When you purchase real estate with another or others, the real estate lawyer will ask you how you want to own it, whether as “joint tenants” or as “tenants in common”. The real estate contract itself does not specify this. The lawyer will explain some of the differences and can advise you, based on your circumstances.
Only a joint tenancy relationship carries with it the right of survivorship such that if one owner dies, the surviving owner automatically inherits the property. If there is more than one surviving owner, then they take the deceased’s interest in equal proportions. As a result, jointly held property does not form part of the deceased’s estate. All joint tenants always own an identical and equal portion of the property and equal rights to the entire property. There are several ways of “severing” a joint tenancy and this discussion is beyond the scope of this article.
If property is held as tenants in common, the interest in the property of a deceased becomes part of the estate of the deceased and is transferred to beneficiaries according to the deceased’s Will. If the deceased does not have a Will, it is distributed according to the provisions of the Wills, Estates and Succession Act [SBC 2009] Chapter 13. Tenants in common can hold equal or unequal shares in the property and can sell or mortgage (in some cases) their interest in the property without the consent of the other tenants.
Some people prefer joint tenancy in order to avoid probate fees, but there can be a number of complications with this approach including:
- attracting property transfer tax
- triggering income tax on the “disposition” of an interest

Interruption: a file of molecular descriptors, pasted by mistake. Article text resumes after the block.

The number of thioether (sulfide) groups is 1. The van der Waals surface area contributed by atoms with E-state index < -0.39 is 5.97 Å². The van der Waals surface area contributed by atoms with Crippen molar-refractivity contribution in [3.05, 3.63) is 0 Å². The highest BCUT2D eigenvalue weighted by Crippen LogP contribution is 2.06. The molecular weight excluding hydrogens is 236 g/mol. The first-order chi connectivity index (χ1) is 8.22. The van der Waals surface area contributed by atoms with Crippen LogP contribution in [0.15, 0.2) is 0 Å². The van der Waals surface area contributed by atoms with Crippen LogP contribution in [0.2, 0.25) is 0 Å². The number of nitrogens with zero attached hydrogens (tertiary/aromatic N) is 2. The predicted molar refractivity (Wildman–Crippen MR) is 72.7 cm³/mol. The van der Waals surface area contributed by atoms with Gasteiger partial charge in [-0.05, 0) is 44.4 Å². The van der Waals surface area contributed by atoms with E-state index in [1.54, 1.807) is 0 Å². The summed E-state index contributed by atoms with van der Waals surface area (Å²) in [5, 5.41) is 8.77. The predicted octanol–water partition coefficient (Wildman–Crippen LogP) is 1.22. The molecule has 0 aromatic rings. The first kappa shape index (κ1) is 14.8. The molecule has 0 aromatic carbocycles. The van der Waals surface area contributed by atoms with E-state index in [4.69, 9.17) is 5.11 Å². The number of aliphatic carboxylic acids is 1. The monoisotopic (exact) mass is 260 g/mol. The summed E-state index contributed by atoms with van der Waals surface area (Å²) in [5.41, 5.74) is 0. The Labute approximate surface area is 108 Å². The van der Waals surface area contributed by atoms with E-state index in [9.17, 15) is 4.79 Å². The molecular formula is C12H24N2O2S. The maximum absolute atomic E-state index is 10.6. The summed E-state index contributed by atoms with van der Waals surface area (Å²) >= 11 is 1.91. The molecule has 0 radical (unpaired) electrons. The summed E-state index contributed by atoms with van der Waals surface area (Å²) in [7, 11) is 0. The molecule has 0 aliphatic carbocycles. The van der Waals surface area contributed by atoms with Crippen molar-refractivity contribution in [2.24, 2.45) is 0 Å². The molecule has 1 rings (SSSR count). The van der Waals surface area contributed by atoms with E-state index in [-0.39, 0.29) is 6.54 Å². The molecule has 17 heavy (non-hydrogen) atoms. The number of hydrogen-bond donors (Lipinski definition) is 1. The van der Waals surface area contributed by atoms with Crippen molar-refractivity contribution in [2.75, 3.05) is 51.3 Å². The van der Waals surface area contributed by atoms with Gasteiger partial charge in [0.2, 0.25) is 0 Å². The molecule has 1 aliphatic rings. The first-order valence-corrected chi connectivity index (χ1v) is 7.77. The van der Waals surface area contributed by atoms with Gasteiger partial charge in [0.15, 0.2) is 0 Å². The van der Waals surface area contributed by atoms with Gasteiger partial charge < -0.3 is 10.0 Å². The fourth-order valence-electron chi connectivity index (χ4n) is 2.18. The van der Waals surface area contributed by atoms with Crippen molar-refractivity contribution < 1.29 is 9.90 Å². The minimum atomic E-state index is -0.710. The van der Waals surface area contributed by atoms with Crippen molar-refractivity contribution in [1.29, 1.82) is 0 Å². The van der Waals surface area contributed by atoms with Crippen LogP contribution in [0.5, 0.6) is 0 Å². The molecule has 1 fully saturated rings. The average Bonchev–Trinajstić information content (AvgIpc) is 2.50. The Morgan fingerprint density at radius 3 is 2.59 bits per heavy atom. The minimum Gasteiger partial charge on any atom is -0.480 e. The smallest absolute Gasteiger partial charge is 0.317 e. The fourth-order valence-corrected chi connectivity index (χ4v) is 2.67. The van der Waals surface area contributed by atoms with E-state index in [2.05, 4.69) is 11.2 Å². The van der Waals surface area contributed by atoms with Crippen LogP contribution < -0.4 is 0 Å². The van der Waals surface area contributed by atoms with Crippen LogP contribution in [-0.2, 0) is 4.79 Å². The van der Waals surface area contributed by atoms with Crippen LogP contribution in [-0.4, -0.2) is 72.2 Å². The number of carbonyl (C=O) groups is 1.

- possible loss of control of the property
- potential for claim from creditors on the registered interest of a debtor
- the mortgage of a joint tenancy property requires the unanimous agreement of all joint tenants
There are a variety of reasons some people prefer tenancy in common to joint tenancy, such as:
- purchasing property for investment purposes with persons that are not intended as beneficiaries
- purchasing property for investment purposes and allocating tenancy in common ownership interest in proportion to contributions in the property
- the wish to provide for children from a previous union
The analysis is complicated by the fact that the law distinguishes “legal ownership” to the property (whose name is registered on the title) from “beneficial ownership” (the real ownership) and recognizes that sometimes the legal owner is not the true owner of the property but merely holds the title to the property for the real owner. This is an important consideration for estate planning purposes, including the tax effects of property transfers (capital gains tax, probate fees, etc.) and the ability of creditors to reach the property held by a debtor. It is therefore imperative to obtain legal advice from a real estate lawyer before making these decisions, thereby avoiding unintended consequences and being assured that your intentions are carried out.